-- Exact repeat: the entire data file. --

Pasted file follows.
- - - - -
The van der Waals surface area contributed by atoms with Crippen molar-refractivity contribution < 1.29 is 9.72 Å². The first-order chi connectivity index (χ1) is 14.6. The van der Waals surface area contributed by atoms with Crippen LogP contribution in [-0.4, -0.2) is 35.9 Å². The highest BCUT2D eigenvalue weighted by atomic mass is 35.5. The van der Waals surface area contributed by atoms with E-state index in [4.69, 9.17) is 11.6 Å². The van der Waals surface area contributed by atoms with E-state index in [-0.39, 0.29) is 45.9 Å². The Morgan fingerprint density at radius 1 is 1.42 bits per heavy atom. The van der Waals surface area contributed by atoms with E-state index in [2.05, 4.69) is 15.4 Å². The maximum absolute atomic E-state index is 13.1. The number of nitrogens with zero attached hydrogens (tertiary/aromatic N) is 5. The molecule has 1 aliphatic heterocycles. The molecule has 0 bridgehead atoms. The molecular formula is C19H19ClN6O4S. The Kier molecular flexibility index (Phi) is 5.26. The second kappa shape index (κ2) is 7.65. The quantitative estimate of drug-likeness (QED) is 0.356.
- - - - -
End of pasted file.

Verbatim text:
The van der Waals surface area contributed by atoms with Crippen molar-refractivity contribution < 1.29 is 9.72 Å². The first-order chi connectivity index (χ1) is 14.6. The van der Waals surface area contributed by atoms with Crippen LogP contribution in [-0.4, -0.2) is 35.9 Å². The highest BCUT2D eigenvalue weighted by atomic mass is 35.5. The van der Waals surface area contributed by atoms with E-state index in [4.69, 9.17) is 11.6 Å². The van der Waals surface area contributed by atoms with E-state index in [-0.39, 0.29) is 45.9 Å². The Morgan fingerprint density at radius 1 is 1.42 bits per heavy atom. The van der Waals surface area contributed by atoms with E-state index in [2.05, 4.69) is 15.4 Å². The maximum absolute atomic E-state index is 13.1. The number of nitrogens with zero attached hydrogens (tertiary/aromatic N) is 5. The molecule has 1 aliphatic heterocycles. The molecule has 0 bridgehead atoms. The molecular formula is C19H19ClN6O4S. The Kier molecular flexibility index (Phi) is 5.26. The second kappa shape index (κ2) is 7.65. The quantitative estimate of drug-likeness (QED) is 0.356.